Jack Black and director Richard Linklater talks about ‘Bernie,’ musicals and Southern manners

Thelma Adams
The Reel Breakdown

Rarely has a convicted murderer been portrayed with such heart, humanity, and humor as one is in "Bernie," the ripped-from-the-headlines story of a popular small-town Texan undertaker (Jack Black) who snapped, shot a wealthy widow (Shirley MacLaine), and was prosecuted by an ambitious D.A. (Matthew McConaughey). In the hands of director Richard Linklater ("The School of Rock"), it becomes a black comedy about court justice and common courtesy. I sat down in New York with the director and star to discuss life, death, and Broadway musicals.

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Thelma Adams: You optioned a magazine article in "Texas Monthly," Richard, but how did you know this was the story you had to do next?

Richard Linklater: It got its hooks in me. I felt I knew the town. I knew the people: Bernie and Shirley's Miss Nugent. That's where it starts. The article ends inconclusively. I attended Bernie's trial. At that point, it became a legal question. I saw all the dominos fall backwards. They disallowed the psychiatrist. They allowed the jury to see Miss Nugent being pulled out of the freezer. I had one look at the jury, and I knew: If this was a capital trial, they would gladly [have] given Bernie the death penalty.

TA: I love that relationship between Bernie and Miss Nugent — and how it sours.

Jack Black: It spoke to me. When I read it three years ago when Rick slipped me the script, I felt like I knew Bernie's voice and how I wanted to move. It was a very compelling story: The most beloved man in a small town that's least likely to commit murder. That's what it should have said in his high school yearbook

RL: And Miss Nugent would have said "the one most likely to be murdered."

JB: It's about that flaw in the pearl. It's a little eye-opener about crime and what it is to be at the center. Is Bernie a monster, or is it possible that anyone in the worst possible circumstance could be capable of monstrous thing?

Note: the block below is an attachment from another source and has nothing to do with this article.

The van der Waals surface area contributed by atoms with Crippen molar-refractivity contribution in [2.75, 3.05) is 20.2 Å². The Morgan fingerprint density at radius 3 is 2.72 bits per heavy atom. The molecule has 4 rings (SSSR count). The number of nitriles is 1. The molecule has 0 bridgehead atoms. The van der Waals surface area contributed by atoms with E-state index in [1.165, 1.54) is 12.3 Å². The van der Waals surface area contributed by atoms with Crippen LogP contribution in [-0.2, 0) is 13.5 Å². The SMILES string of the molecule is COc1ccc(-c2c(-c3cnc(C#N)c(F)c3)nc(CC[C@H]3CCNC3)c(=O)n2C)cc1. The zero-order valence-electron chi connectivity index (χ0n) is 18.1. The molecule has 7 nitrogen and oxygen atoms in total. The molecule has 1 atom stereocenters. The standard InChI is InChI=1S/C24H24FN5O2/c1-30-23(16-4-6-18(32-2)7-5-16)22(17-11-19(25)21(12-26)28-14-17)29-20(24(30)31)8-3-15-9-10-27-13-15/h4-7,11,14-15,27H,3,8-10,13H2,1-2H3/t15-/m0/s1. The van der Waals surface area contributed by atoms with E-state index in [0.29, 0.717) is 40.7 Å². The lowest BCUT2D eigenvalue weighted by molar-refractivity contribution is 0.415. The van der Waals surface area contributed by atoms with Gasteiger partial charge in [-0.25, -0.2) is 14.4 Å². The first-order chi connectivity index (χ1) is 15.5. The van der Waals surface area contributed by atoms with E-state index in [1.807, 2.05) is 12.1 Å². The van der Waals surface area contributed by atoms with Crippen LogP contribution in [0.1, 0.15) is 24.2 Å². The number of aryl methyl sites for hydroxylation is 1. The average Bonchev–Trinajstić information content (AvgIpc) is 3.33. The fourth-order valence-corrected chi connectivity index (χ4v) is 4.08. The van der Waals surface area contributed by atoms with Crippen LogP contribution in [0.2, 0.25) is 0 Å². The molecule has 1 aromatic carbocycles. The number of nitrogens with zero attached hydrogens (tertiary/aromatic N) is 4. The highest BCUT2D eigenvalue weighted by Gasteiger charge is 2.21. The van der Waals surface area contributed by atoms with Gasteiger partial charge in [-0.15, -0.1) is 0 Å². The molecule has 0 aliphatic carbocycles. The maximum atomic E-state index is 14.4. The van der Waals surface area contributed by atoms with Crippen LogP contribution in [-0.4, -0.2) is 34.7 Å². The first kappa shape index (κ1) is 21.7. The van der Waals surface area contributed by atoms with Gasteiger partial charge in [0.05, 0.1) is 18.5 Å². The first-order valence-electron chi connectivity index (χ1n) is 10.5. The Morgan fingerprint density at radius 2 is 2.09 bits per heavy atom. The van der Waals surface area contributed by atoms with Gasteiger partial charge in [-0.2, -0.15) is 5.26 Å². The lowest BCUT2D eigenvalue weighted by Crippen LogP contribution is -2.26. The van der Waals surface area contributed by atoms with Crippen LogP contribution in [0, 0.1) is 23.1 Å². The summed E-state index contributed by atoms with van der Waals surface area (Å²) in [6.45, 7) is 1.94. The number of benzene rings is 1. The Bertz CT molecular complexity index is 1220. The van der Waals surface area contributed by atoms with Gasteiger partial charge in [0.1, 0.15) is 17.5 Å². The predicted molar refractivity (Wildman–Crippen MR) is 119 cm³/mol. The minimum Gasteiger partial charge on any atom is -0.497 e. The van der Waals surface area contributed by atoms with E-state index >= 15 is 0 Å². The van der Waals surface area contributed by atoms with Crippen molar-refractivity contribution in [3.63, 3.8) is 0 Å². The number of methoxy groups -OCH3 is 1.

RL: That's the central question. You could have a little brain tumor that could change you. It's an intriguing...

Richard Linklater and Jack Black
Richard Linklater and Jack Black

TA: I'm curious, Jack, about how you put Bernie together from the outside in. He has such a distinctive way of walking and moving.

JB: I got to meet Bernie in person. I spent some time in [a] maximum-security prison.

TA: And is Bernie still so "zippity doo dah" in prison?

JB: More so. He's not a flamboyantly out kind of guy. I was able to see him in Carthage on video, and it's pretty subtle. It's there, but it's subtle. He's not flaunting it. In prison, he seemed a little looser with his sexuality.

TA: The movie never announces outright that Bernie is gay, although the town gossips discuss it.

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RL: It's a Southern manners thing. If I choose not to talk about my politics, religion, or sexuality, then people won't bother. But if you put a sign out and are overt, it's a different story. If not, you're subject to gossip, but you can control your image. The film wants to respect Bernie's viewpoint of that. Bernie was very out with his religion, his love of the Man. And politics are not really an issue in a town like that. Not Democratic or Republican. National politics are far away.

TA: The movie is shot partially in documentary style, with a string of Carthage, Texas, talking heads, functioning like a Greek chorus. Were they actors or citizens?

RL: The vast majority of the gossips are Carthage residents and people nearby. Some of them even traveled with Bernie or Miss Nugent. It's a mix between actors and locals. One's even Matthew's mom. I almost put my mom in.

TA: A lot of how you define Bernie is through song — the first time we see him, he's singing along with the radio as he drives into Carthage. He sings gospel at memorial services, and he's part of an amateur theatrical production of "The Music Man."  And then, Jack, you go heavy metal in the upcoming "Tenacious D" tour.

JB: A lot of people say you're singing gospel, and you're usually singing heavy metal, but I say it's two sides of the coin. Heavy metal is about the Antichrist, and the way that the devil dominated rock in the '70s. Gospel is the sunny side of that street, and it felt very natural to me. They were beautiful tunes, and I loved singing them.

RL: Jack would perform, and I couldn't get that uplifting song out of my head.

JB: Lip-syncing can be such a nightmare. We recorded all the songs, soup to nuts, so that later I could listen to the prerecording in my ear and sing live. It was live singing on prerecorded instrumentation.

TA: I loved the musical numbers where Bernie is in the local community college production singing "76 Trombones" with all his heart. Is there a Broadway musical in your future, Jack?

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JB: Shirley has mentioned she would be willing to do a limited run — a "Bernie" musical.

TA: I recommend a Broadway revival of "The Music Man" starring Jack.

JB: 'There's trouble right here in River City.'

RL: In a parallel life, I'm Vincent Minnelli.

TA: Hey, let's put on a show! I own a barn…

See the trailer for 'Bernie':